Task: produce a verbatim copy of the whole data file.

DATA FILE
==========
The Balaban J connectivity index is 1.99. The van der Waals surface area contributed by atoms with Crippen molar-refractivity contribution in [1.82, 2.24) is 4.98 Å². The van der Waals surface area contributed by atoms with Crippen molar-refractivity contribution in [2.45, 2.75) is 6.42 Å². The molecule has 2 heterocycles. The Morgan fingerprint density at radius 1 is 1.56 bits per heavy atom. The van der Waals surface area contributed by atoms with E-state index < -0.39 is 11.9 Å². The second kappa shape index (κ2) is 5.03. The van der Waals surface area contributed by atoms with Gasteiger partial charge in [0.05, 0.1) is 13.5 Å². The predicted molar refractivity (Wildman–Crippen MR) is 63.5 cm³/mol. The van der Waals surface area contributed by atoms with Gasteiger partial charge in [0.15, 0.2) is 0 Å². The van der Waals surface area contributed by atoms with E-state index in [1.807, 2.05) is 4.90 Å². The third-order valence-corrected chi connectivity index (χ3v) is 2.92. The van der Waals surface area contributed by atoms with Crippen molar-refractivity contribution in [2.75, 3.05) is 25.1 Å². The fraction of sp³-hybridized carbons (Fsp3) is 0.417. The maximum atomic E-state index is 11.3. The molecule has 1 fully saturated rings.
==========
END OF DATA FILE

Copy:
The Balaban J connectivity index is 1.99. The van der Waals surface area contributed by atoms with Crippen molar-refractivity contribution in [1.82, 2.24) is 4.98 Å². The van der Waals surface area contributed by atoms with Crippen molar-refractivity contribution in [2.45, 2.75) is 6.42 Å². The molecule has 2 heterocycles. The Morgan fingerprint density at radius 1 is 1.56 bits per heavy atom. The van der Waals surface area contributed by atoms with E-state index < -0.39 is 11.9 Å². The second kappa shape index (κ2) is 5.03. The van der Waals surface area contributed by atoms with Gasteiger partial charge in [0.05, 0.1) is 13.5 Å². The predicted molar refractivity (Wildman–Crippen MR) is 63.5 cm³/mol. The van der Waals surface area contributed by atoms with Gasteiger partial charge in [0.15, 0.2) is 0 Å². The van der Waals surface area contributed by atoms with E-state index in [1.807, 2.05) is 4.90 Å². The third-order valence-corrected chi connectivity index (χ3v) is 2.92. The van der Waals surface area contributed by atoms with Crippen molar-refractivity contribution in [2.75, 3.05) is 25.1 Å². The fraction of sp³-hybridized carbons (Fsp3) is 0.417. The maximum atomic E-state index is 11.3. The molecule has 1 fully saturated rings.